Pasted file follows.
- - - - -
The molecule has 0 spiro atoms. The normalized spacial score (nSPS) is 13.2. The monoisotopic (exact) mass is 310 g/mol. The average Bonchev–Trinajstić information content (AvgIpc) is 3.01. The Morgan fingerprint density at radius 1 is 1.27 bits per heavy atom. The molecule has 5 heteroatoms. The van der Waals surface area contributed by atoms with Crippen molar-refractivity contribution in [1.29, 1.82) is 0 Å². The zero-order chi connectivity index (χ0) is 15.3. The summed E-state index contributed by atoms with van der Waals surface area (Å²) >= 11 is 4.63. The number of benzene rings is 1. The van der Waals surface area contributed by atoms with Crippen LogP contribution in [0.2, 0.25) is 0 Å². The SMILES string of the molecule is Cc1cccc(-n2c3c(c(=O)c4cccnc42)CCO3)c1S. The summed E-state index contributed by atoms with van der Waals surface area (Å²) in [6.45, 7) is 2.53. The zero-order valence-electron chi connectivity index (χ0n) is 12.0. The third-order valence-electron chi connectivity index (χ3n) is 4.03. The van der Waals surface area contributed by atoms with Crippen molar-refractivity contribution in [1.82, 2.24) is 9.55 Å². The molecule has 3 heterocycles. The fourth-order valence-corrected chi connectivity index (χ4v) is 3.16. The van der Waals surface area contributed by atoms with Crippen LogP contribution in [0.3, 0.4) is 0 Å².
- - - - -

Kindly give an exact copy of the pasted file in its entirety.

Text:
The molecule has 0 spiro atoms. The normalized spacial score (nSPS) is 13.2. The monoisotopic (exact) mass is 310 g/mol. The average Bonchev–Trinajstić information content (AvgIpc) is 3.01. The Morgan fingerprint density at radius 1 is 1.27 bits per heavy atom. The molecule has 5 heteroatoms. The van der Waals surface area contributed by atoms with Crippen molar-refractivity contribution in [1.29, 1.82) is 0 Å². The zero-order chi connectivity index (χ0) is 15.3. The summed E-state index contributed by atoms with van der Waals surface area (Å²) >= 11 is 4.63. The number of benzene rings is 1. The van der Waals surface area contributed by atoms with Crippen LogP contribution in [0.2, 0.25) is 0 Å². The SMILES string of the molecule is Cc1cccc(-n2c3c(c(=O)c4cccnc42)CCO3)c1S. The summed E-state index contributed by atoms with van der Waals surface area (Å²) in [6.45, 7) is 2.53. The zero-order valence-electron chi connectivity index (χ0n) is 12.0. The third-order valence-electron chi connectivity index (χ3n) is 4.03. The van der Waals surface area contributed by atoms with Crippen molar-refractivity contribution in [1.82, 2.24) is 9.55 Å². The molecule has 3 heterocycles. The fourth-order valence-corrected chi connectivity index (χ4v) is 3.16. The van der Waals surface area contributed by atoms with Crippen LogP contribution in [0.3, 0.4) is 0 Å².